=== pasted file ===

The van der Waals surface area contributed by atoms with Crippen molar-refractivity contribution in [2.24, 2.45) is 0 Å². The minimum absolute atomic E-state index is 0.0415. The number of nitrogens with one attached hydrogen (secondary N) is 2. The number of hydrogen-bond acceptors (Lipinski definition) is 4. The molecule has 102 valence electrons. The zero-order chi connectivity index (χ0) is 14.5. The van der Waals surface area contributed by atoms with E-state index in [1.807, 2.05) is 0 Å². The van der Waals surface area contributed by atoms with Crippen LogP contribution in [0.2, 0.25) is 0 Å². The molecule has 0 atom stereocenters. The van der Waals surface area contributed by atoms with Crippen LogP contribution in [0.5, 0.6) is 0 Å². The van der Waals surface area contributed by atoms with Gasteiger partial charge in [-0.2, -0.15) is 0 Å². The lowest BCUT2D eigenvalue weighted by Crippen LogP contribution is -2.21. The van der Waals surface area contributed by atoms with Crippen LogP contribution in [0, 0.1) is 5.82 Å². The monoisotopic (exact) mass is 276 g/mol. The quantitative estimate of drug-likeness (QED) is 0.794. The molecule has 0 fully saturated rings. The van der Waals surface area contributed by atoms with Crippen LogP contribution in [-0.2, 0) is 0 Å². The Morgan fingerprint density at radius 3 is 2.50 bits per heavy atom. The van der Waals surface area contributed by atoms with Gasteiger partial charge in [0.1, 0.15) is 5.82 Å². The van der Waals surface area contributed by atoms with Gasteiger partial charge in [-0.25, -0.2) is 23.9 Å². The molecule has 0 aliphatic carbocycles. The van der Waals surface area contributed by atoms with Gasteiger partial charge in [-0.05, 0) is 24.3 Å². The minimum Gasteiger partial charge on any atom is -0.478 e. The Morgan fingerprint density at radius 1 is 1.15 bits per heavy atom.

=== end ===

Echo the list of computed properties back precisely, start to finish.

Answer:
The van der Waals surface area contributed by atoms with Crippen molar-refractivity contribution in [2.24, 2.45) is 0 Å². The minimum absolute atomic E-state index is 0.0415. The number of nitrogens with one attached hydrogen (secondary N) is 2. The number of hydrogen-bond acceptors (Lipinski definition) is 4. The molecule has 102 valence electrons. The zero-order chi connectivity index (χ0) is 14.5. The van der Waals surface area contributed by atoms with E-state index in [1.807, 2.05) is 0 Å². The van der Waals surface area contributed by atoms with Crippen LogP contribution in [0.2, 0.25) is 0 Å². The molecule has 0 atom stereocenters. The van der Waals surface area contributed by atoms with Crippen LogP contribution in [0.5, 0.6) is 0 Å². The van der Waals surface area contributed by atoms with Gasteiger partial charge in [-0.2, -0.15) is 0 Å². The lowest BCUT2D eigenvalue weighted by Crippen LogP contribution is -2.21. The van der Waals surface area contributed by atoms with Crippen LogP contribution in [0, 0.1) is 5.82 Å². The monoisotopic (exact) mass is 276 g/mol. The quantitative estimate of drug-likeness (QED) is 0.794. The molecule has 0 fully saturated rings. The van der Waals surface area contributed by atoms with Crippen LogP contribution in [-0.2, 0) is 0 Å². The Morgan fingerprint density at radius 3 is 2.50 bits per heavy atom. The van der Waals surface area contributed by atoms with Gasteiger partial charge in [0.1, 0.15) is 5.82 Å². The van der Waals surface area contributed by atoms with Gasteiger partial charge in [-0.25, -0.2) is 23.9 Å². The molecule has 0 aliphatic carbocycles. The van der Waals surface area contributed by atoms with Gasteiger partial charge in [-0.05, 0) is 24.3 Å². The minimum Gasteiger partial charge on any atom is -0.478 e. The Morgan fingerprint density at radius 1 is 1.15 bits per heavy atom.